Today, Michael and Drew are discussing The Multiversity: Ultra Comics 1, originally released March 25th, 2015.
“We believe in Ultra Comics. And we demand a happy ending!”
Red Riding Hood
Michael: “The Tinkerbell effect,” born from the stage play of Peter Pan, where Pan encourages the audience to clap their hands if they believe in fairies to save the dying Tinkerbell. That is, if you believe in something, it exists. Grant Morrison thrives on the philosophy of this idea and the power that we as an audience/society give to it. The Multiversity: Ultra Comics 1 takes this theme and runs with it, transforming the act of reading a comic book into an interactive, cross-reality adventure. Continue reading →
Patrick: Geoff Johns’ final issue of Green Lantern is framed with a narrative device I was first introduced to in the movie The Princess Bride: the old man reading the story to a young man. The flick is an adaptation of novel, and the novel proports to be a rediscovered classic, heavily annotated by the “editor,” William Goldman (who actually just wrote the whole thing). All three of these example serve to elevate the story itself – you don’t need to look to the real world to find a captive audience, there’s one right there in front of you. This issue takes the entirety of Johns’ run and gives it a reverent audience, promoting the nine years since Green Lantern: Rebirth to mythic stature. I’ve been following the entirety of that run, so I’m part of that audience, and I’m moved and affected in very real ways reading this issue. But the bright lights and decades-old mythology groan under the weight of so much self-congratulation. This is a victory lap – mileage will vary.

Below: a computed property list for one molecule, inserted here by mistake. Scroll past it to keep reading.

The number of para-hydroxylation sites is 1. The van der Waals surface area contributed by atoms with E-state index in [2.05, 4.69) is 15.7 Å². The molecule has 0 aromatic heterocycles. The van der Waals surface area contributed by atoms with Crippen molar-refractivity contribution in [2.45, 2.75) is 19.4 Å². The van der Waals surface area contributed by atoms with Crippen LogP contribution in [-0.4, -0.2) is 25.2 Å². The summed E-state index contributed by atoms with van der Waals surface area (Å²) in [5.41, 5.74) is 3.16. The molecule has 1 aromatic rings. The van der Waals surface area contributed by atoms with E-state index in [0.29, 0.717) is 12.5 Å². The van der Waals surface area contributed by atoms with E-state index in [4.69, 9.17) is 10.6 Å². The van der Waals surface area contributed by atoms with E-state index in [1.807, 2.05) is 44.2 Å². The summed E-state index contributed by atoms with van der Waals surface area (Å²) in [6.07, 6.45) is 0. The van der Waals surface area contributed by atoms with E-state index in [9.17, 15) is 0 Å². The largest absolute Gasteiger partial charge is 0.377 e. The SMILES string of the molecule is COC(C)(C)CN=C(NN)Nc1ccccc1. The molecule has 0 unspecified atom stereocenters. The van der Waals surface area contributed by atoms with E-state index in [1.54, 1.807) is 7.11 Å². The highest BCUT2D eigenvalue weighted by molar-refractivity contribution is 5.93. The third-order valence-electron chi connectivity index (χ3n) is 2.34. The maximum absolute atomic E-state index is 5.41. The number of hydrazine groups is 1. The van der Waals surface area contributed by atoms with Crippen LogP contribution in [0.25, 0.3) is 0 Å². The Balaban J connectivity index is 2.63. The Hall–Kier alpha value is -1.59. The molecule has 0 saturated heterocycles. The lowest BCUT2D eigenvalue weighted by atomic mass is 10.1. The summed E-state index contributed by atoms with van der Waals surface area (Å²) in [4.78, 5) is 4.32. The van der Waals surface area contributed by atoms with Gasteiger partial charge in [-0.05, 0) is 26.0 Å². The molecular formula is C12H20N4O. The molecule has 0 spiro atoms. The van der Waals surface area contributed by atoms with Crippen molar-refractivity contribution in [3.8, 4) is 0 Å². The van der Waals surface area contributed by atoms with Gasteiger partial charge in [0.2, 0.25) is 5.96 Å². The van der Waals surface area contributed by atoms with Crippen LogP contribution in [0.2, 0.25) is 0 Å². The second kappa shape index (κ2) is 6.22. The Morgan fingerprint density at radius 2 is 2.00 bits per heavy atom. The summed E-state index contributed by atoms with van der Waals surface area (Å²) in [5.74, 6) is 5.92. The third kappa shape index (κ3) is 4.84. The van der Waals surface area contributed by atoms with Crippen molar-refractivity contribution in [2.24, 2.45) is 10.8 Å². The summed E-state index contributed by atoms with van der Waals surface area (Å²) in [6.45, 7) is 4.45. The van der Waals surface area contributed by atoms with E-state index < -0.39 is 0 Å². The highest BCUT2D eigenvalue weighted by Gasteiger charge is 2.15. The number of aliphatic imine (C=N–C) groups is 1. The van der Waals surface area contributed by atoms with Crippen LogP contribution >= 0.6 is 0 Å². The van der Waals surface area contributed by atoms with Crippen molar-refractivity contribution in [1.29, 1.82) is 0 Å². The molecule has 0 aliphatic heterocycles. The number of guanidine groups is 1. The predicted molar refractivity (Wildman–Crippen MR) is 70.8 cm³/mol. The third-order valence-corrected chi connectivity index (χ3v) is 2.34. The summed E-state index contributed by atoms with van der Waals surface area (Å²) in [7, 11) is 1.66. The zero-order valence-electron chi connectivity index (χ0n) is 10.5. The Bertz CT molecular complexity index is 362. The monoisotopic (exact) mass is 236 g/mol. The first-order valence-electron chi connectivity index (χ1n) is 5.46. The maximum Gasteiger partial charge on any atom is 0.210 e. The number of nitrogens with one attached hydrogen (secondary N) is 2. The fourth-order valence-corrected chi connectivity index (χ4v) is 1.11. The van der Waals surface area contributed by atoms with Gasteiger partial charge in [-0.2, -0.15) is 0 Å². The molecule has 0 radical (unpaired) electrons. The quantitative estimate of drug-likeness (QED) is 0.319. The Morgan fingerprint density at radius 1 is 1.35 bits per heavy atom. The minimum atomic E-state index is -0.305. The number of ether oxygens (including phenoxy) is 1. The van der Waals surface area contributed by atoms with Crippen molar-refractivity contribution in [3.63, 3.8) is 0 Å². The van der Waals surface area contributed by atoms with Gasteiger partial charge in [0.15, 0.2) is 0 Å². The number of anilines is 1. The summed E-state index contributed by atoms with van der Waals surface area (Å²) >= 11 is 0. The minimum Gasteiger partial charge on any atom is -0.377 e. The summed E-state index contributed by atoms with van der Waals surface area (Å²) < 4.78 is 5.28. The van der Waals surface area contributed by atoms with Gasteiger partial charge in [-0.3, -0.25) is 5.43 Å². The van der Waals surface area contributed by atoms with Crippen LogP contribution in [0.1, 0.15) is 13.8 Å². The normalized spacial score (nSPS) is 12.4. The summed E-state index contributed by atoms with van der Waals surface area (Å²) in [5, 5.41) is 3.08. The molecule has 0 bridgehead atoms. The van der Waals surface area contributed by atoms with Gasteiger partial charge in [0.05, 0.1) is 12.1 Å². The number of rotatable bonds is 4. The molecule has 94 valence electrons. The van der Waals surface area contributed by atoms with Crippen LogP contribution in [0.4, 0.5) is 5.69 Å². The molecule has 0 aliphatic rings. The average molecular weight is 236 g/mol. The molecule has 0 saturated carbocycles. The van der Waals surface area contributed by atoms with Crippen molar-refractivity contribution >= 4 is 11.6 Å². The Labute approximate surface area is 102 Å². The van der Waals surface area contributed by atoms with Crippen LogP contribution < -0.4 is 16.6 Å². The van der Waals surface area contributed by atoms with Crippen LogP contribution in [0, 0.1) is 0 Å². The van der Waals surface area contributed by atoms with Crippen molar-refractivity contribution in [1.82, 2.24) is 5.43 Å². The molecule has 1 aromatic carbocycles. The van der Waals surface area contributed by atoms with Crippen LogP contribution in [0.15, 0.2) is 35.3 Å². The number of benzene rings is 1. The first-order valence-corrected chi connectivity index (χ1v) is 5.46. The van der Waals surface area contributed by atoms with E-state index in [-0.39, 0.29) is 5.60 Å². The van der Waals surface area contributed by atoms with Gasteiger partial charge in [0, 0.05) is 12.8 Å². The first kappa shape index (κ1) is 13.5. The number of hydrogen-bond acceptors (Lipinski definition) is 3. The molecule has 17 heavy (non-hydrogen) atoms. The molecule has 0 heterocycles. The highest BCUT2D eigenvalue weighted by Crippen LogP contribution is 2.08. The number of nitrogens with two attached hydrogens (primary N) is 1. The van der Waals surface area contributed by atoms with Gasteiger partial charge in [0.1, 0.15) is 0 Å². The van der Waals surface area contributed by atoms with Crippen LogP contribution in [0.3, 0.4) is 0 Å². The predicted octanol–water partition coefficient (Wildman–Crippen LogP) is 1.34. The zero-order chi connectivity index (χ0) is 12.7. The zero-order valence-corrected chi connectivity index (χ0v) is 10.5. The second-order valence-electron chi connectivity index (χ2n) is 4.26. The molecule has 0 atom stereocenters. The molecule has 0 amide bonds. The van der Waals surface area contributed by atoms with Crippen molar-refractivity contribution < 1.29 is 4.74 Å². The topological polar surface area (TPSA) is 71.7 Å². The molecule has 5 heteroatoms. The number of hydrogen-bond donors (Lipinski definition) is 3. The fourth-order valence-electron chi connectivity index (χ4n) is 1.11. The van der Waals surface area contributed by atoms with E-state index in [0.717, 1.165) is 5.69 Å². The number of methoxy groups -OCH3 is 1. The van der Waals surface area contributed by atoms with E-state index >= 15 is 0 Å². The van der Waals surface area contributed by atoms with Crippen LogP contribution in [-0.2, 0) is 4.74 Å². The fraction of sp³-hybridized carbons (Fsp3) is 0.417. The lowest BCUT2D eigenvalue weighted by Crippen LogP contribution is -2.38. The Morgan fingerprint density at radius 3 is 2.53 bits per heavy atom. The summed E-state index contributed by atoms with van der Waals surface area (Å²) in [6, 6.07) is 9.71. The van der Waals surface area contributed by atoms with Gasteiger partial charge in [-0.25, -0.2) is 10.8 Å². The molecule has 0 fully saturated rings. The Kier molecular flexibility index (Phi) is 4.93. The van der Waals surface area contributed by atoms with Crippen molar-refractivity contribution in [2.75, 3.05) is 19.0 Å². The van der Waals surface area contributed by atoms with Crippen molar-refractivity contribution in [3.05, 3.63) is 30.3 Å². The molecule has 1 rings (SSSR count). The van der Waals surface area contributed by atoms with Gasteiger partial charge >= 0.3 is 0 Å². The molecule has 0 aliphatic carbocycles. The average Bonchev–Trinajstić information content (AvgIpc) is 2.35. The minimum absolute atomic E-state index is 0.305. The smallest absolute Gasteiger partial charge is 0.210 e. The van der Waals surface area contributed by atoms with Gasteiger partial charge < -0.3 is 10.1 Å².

Drew: Who does a fugitive turn to for help? It’s a question we’ve seen a million times, as characters keep getting wrongly accused and keep needing just one chance to clear their names. It’s a compelling story, but it isn’t exactly the most relatable reason to have a character reach out to someone. With Green Lantern 13, Geoff Johns avoids this issue by recasting the question as the much more relatable “who do you tell when something big happens in your life?” The result is a story that keeps the focus tight on Simon Baz, even as the action continues to balloon. Continue reading →